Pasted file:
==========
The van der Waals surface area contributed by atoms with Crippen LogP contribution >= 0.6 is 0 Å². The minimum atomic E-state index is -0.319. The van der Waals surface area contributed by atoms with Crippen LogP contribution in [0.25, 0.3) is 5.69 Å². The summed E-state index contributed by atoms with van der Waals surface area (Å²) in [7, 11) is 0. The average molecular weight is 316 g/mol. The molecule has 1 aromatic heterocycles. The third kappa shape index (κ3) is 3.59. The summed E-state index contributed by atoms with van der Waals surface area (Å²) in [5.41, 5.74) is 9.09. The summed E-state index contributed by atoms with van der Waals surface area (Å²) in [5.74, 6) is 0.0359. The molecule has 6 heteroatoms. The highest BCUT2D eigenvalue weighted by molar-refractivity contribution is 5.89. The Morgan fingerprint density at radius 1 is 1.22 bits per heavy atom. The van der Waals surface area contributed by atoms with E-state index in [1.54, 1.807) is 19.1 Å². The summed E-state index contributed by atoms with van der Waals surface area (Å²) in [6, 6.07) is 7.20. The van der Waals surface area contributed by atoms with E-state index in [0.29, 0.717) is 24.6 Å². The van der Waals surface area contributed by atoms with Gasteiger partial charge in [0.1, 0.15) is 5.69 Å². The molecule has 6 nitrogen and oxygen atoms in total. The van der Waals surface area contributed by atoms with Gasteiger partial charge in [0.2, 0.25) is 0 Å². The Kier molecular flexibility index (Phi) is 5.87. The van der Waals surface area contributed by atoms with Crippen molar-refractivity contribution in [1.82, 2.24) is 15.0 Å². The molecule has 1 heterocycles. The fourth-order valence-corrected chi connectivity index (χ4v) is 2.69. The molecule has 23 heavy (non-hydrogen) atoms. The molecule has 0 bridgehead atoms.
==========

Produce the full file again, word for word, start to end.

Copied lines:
The van der Waals surface area contributed by atoms with Crippen LogP contribution >= 0.6 is 0 Å². The minimum atomic E-state index is -0.319. The van der Waals surface area contributed by atoms with Crippen LogP contribution in [0.25, 0.3) is 5.69 Å². The summed E-state index contributed by atoms with van der Waals surface area (Å²) in [7, 11) is 0. The average molecular weight is 316 g/mol. The molecule has 1 aromatic heterocycles. The third kappa shape index (κ3) is 3.59. The summed E-state index contributed by atoms with van der Waals surface area (Å²) in [5.41, 5.74) is 9.09. The summed E-state index contributed by atoms with van der Waals surface area (Å²) in [5.74, 6) is 0.0359. The molecule has 6 heteroatoms. The highest BCUT2D eigenvalue weighted by molar-refractivity contribution is 5.89. The Morgan fingerprint density at radius 1 is 1.22 bits per heavy atom. The van der Waals surface area contributed by atoms with E-state index in [1.54, 1.807) is 19.1 Å². The summed E-state index contributed by atoms with van der Waals surface area (Å²) in [6, 6.07) is 7.20. The van der Waals surface area contributed by atoms with E-state index in [0.29, 0.717) is 24.6 Å². The van der Waals surface area contributed by atoms with Gasteiger partial charge in [0.1, 0.15) is 5.69 Å². The molecule has 6 nitrogen and oxygen atoms in total. The van der Waals surface area contributed by atoms with Gasteiger partial charge in [0.2, 0.25) is 0 Å². The Kier molecular flexibility index (Phi) is 5.87. The van der Waals surface area contributed by atoms with Crippen molar-refractivity contribution in [1.82, 2.24) is 15.0 Å². The molecule has 1 heterocycles. The fourth-order valence-corrected chi connectivity index (χ4v) is 2.69. The molecule has 23 heavy (non-hydrogen) atoms. The molecule has 0 bridgehead atoms.